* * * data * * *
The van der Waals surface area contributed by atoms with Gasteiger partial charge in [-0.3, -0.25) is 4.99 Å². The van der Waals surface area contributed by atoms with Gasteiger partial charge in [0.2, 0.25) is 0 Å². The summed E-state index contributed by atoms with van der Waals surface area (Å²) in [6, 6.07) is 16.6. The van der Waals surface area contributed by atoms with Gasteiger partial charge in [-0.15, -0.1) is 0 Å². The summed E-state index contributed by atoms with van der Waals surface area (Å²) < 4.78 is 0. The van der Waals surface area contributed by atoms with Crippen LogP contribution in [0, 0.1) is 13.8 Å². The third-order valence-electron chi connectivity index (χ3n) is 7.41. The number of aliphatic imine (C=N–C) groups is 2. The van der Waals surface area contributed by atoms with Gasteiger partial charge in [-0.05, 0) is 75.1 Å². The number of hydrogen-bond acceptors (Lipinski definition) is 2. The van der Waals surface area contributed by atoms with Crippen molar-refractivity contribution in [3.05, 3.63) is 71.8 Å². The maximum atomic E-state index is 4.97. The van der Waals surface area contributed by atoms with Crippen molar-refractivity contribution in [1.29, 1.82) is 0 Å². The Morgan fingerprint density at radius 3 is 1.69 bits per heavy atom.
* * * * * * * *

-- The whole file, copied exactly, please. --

The van der Waals surface area contributed by atoms with Gasteiger partial charge in [-0.3, -0.25) is 4.99 Å². The van der Waals surface area contributed by atoms with Gasteiger partial charge in [0.2, 0.25) is 0 Å². The summed E-state index contributed by atoms with van der Waals surface area (Å²) in [6, 6.07) is 16.6. The van der Waals surface area contributed by atoms with Gasteiger partial charge in [-0.15, -0.1) is 0 Å². The summed E-state index contributed by atoms with van der Waals surface area (Å²) < 4.78 is 0. The van der Waals surface area contributed by atoms with Crippen LogP contribution in [0, 0.1) is 13.8 Å². The third-order valence-electron chi connectivity index (χ3n) is 7.41. The number of aliphatic imine (C=N–C) groups is 2. The van der Waals surface area contributed by atoms with Gasteiger partial charge in [-0.05, 0) is 75.1 Å². The number of hydrogen-bond acceptors (Lipinski definition) is 2. The van der Waals surface area contributed by atoms with Crippen molar-refractivity contribution in [3.05, 3.63) is 71.8 Å². The maximum atomic E-state index is 4.97. The van der Waals surface area contributed by atoms with Crippen molar-refractivity contribution in [1.29, 1.82) is 0 Å². The Morgan fingerprint density at radius 3 is 1.69 bits per heavy atom.